Youth, identity, creativity, and digital media 179 conjured with different notions of gender and sexuality, and called into question dominant constructions of masculinity and femininity. Often, the history of popular music has also been characteristically ‘queer’. As Jon Savage agrues:
Pop’s relationship to different ideas of sexuality and gender is ... deep and intricate: although it frequently denies it, it is from the milieux and sensibilities of the sexually divergent that pop culture draws much of its sustenance.
(Savage, 1990: 155)
Of course, the history of popular music features innumerable examples where hegemonic ‘performances’ of gender and sexuality predominate. During the 1980s and 1990s, for instance, swaggering machismo was a prevalent theme in hip-hop, and the songs of artists such as 2 Live Crew and N.W.A were often excruciatingly misogynistic. The history of heavy metal, too, is replete with representations of heterosexual ‘hypermasculinity’ and ‘hyperfemininity’. Robert Wasler (1993), for example, highlighted the way a wide variety of masculine archetypes were ‘performed’ by leading heavy metal bands of the 1980s. Guns ‘n’ Roses, for instance, embodied a free-wheeling, non-conformism, Bon Jovi were constructed as romantic heroes, while Poison adopted an androgynous ‘glam’ style. For Wasler, however, they all, in different ways, represented a spectacle of heterosexual masculine power. More broadly, however, theorists such as Susan Fast and Craig Jennex (2019) suggest that popular music has also been a site where performers and fans have challenged dominant ideas of stable, unified subjectivities, and have instead elaborated more fluid expressions of gender and sexuality.3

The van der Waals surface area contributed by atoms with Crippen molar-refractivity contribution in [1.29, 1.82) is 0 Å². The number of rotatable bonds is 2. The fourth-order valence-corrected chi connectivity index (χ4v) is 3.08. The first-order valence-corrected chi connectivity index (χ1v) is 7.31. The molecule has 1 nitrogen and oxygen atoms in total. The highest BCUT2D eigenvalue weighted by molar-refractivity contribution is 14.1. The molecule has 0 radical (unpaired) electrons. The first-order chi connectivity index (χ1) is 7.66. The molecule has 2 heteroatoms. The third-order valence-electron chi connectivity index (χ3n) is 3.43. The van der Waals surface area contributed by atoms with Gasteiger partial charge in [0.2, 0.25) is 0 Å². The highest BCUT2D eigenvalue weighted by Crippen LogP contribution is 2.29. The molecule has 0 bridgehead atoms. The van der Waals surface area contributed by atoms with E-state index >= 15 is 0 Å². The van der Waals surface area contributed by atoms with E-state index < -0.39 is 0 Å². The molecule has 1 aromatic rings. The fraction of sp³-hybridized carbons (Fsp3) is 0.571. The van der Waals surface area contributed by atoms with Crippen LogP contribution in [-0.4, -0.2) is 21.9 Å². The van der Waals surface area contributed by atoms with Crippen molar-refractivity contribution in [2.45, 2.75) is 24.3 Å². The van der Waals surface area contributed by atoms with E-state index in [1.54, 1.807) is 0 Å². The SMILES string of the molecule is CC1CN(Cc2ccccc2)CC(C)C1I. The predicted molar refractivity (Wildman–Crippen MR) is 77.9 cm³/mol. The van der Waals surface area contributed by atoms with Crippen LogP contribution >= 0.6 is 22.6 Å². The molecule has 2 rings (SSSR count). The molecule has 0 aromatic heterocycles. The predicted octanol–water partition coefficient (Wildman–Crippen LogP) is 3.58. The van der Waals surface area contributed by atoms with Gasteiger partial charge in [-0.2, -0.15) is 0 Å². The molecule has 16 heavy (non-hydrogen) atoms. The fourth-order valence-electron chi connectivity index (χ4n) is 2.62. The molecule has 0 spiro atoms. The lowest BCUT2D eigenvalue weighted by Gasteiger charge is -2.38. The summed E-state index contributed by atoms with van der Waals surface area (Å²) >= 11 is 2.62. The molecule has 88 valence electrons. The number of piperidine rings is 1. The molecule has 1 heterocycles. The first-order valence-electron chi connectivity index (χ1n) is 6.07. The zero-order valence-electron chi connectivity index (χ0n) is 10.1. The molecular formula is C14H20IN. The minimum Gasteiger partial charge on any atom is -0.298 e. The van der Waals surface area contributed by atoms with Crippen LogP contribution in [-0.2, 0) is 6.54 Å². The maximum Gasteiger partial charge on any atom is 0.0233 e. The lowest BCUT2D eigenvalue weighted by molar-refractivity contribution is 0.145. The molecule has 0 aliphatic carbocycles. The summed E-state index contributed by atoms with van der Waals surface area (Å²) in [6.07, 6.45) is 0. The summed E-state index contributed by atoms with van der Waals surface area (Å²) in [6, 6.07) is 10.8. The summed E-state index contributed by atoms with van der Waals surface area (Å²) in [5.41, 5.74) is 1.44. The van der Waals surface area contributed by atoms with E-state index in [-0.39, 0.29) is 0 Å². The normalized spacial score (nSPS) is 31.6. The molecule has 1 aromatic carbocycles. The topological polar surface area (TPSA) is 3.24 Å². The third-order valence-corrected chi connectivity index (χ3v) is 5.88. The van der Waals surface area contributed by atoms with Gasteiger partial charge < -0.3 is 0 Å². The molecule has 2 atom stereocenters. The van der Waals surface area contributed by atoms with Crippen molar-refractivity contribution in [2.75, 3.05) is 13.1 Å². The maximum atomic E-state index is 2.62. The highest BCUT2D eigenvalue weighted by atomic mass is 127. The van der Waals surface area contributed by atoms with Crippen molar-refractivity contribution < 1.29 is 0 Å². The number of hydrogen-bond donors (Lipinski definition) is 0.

Indeed, Vincent Stephens (2019) shows how 1950s performers such as Johnnie Ray and Little Richard effectively ‘queered’ rock ‘n’ roll through presenting stage personae that challenged prevailing notions of manhood and masculinity. Disco, meanwhile was decried by critics of all political hues for being vapid and crassly commercial (see Chapter 6); but Richard Dyer (1979) shows how the eroticism, romanticism, and lavish escapism of disco offered experiences that could be the basis for a questioning of sexual and economic authority. Even heavy metal, Amber Clifford-Napoleone (2017) argues, has had spaces of ‘pervasive queerness’, where performers and fans have explored a diversity of gendered and sexual identities.